Justia Arkansas Supreme Court Opinion Summaries

Articles Posted in Juvenile Law
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The Supreme Court reversed the circuit court's order denying Appellant a resentencing hearing and imposing a life sentence with parole eligibility pursuant to the Fair Sentencing with Minors Act of 2017 (FSMA), holding that the penalty provisions of the FSMA did not apply to Appellant. In 2000, Appellant pled guilty to capital murder and received a mandatory sentence of life in prison without parole. Appellant was sixteen years old at the time of the murder. After the United States Supreme Court decided Miller v. Alabama, 567 U.S. 460 (2012), the circuit court granted habeas relief and vacated Appellant's life-without-parole sentence and remanded his case for resentencing. Before a resentencing hearing was held, however, the General Assembly passed the FSMA, which eliminated life without parole as a sentencing option for juvenile offenders and extended parole eligibility to juvenile offenders. On remand, the circuit court sentenced Appellant under the FSMA to life in prison with parole eligibility after thirty years. The Supreme Court reversed, holding (1) because Appellant committed his crime before the effective date of the FMSA, the penalty provisions of the Act did not apply to him; and (2) Appellant was no longer serving a sentence to which parole eligibility could attach. View "Elliott v. State" on Justia Law

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The Supreme Court reversed the order of the circuit court denying Appellant a resentencing hearing and imposing a life sentence with parole eligibility pursuant to the Fair Sentencing of Minors Act (FSMA), holding that because Appellant had his sentence vacated pursuant to Miller v. Alabama, 567 U.S. 460 (2012), Appellant was not subject to sentencing under the FSMA. Appellant was convicted of capital murder for an offense he committed when he was less than eighteen years of age. The jury sentenced Appellant to life imprisonment without the possibility of parole. Appellant's sentence was later vacated pursuant to Miller. Before the resentencing hearing, the Arkansas General Assembly passed the FSMA. The circuit court sentenced Appellant under the FSMA to a term of life imprisonment with the possibility of parole after thirty years. After the circuit court's order, the Supreme Court decided Harris v. State, 547 S.W.3d 64, in which the Court determined that individuals who had their sentences vacated pursuant to Miller were not subject to sentencing under the FSMA. On appeal, Appellant argued that his case should be controlled by Harris even where Harris was handed down after the circuit court's ruling. The Supreme Court agreed and remanded the case for resentencing in accordance with Harris. View "Williams v. State" on Justia Law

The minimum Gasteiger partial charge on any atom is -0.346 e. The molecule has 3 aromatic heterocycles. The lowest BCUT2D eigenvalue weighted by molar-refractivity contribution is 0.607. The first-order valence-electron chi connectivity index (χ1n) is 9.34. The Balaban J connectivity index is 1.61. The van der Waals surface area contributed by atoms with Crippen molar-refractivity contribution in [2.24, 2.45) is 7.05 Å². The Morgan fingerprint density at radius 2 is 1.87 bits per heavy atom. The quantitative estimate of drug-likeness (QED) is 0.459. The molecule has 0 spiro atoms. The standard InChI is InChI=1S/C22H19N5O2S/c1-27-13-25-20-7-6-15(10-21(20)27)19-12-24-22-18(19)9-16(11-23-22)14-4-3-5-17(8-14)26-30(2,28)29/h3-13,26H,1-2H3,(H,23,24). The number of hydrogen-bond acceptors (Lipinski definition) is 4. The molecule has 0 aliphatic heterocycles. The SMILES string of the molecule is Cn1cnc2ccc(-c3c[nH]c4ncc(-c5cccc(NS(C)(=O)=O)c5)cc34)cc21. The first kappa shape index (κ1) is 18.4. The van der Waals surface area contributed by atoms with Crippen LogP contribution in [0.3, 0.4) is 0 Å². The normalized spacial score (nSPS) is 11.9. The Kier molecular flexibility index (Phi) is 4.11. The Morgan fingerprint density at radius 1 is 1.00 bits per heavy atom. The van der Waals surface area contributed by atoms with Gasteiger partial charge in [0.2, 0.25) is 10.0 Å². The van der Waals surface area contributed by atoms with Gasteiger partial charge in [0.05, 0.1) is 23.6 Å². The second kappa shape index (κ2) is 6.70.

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The Supreme Court reversed the order of the circuit court denying Appellant a resentencing hearing and imposing a life sentence with parole eligibility pursuant to the Fair Sentencing of Minors Act (FSMA), holding that the circuit court erred in sentencing Appellant under the FSMA because Appellant committed his crime before the effective date of the FSMA. In 1996, Appellant was convicted of capital murder and received a mandatory sentence of life imprisonment without parole. Appellant was sixteen years old at the time of the crime. After the United States Supreme Court decided Miller v. Alabama, 567 U.S. 460 (2012), Appellant filed a petition for writ of habeas corpus. The circuit court issued the writ, vacated Appellant's sentence, and remanded the case for resentencing. Before Appellant's resentencing hearing was held, the general assembly passed the FSMA, which eliminated life without parole as a sentencing option for juvenile offenders and extended parole eligibility to juvenile offenders. The circuit court retroactively applied the FSMA to Appellant and resentenced him to life imprisonment with the possibility of parole after thirty years. The Supreme Court reversed and remanded for a resentencing hearing, holding that Harris v. State, 547 S.W.3d 64, controls this appeal and that the circuit court erred by sentencing Appellant under the FSMA. View "Miller v. State" on Justia Law